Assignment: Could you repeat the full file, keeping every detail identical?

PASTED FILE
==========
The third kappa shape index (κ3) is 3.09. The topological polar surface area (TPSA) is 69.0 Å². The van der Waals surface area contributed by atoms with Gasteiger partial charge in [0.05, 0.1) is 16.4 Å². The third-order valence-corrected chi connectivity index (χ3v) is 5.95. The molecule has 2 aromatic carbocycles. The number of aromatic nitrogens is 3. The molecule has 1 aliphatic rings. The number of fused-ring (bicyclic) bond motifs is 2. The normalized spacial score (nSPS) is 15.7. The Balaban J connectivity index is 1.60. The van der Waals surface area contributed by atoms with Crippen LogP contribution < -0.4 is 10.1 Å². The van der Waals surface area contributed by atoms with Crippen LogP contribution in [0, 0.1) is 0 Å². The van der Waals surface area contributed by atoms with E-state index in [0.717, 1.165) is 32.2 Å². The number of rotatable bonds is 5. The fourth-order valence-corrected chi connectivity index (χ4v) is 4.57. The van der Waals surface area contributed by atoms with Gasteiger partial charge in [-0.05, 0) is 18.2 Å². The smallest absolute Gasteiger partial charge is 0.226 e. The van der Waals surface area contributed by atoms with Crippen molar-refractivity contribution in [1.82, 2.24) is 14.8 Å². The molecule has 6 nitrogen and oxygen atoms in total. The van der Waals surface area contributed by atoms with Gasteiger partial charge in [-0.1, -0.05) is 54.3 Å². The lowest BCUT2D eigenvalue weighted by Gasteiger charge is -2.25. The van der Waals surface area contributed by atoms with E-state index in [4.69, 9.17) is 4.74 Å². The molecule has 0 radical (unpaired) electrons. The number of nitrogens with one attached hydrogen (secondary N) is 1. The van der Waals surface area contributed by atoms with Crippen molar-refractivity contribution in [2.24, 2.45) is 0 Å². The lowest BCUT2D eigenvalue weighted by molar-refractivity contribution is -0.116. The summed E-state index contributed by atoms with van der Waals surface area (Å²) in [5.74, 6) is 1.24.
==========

The third kappa shape index (κ3) is 3.09. The topological polar surface area (TPSA) is 69.0 Å². The van der Waals surface area contributed by atoms with Gasteiger partial charge in [0.05, 0.1) is 16.4 Å². The third-order valence-corrected chi connectivity index (χ3v) is 5.95. The molecule has 2 aromatic carbocycles. The number of aromatic nitrogens is 3. The molecule has 1 aliphatic rings. The number of fused-ring (bicyclic) bond motifs is 2. The normalized spacial score (nSPS) is 15.7. The Balaban J connectivity index is 1.60. The van der Waals surface area contributed by atoms with Crippen LogP contribution < -0.4 is 10.1 Å². The van der Waals surface area contributed by atoms with Crippen LogP contribution in [0, 0.1) is 0 Å². The van der Waals surface area contributed by atoms with E-state index in [0.717, 1.165) is 32.2 Å². The number of rotatable bonds is 5. The fourth-order valence-corrected chi connectivity index (χ4v) is 4.57. The van der Waals surface area contributed by atoms with Gasteiger partial charge in [-0.05, 0) is 18.2 Å². The smallest absolute Gasteiger partial charge is 0.226 e. The van der Waals surface area contributed by atoms with Crippen molar-refractivity contribution in [1.82, 2.24) is 14.8 Å². The molecule has 6 nitrogen and oxygen atoms in total. The van der Waals surface area contributed by atoms with Gasteiger partial charge in [-0.1, -0.05) is 54.3 Å². The lowest BCUT2D eigenvalue weighted by Gasteiger charge is -2.25. The van der Waals surface area contributed by atoms with E-state index in [4.69, 9.17) is 4.74 Å². The molecule has 0 radical (unpaired) electrons. The number of nitrogens with one attached hydrogen (secondary N) is 1. The van der Waals surface area contributed by atoms with Crippen molar-refractivity contribution in [2.24, 2.45) is 0 Å². The lowest BCUT2D eigenvalue weighted by molar-refractivity contribution is -0.116. The summed E-state index contributed by atoms with van der Waals surface area (Å²) in [5.74, 6) is 1.24.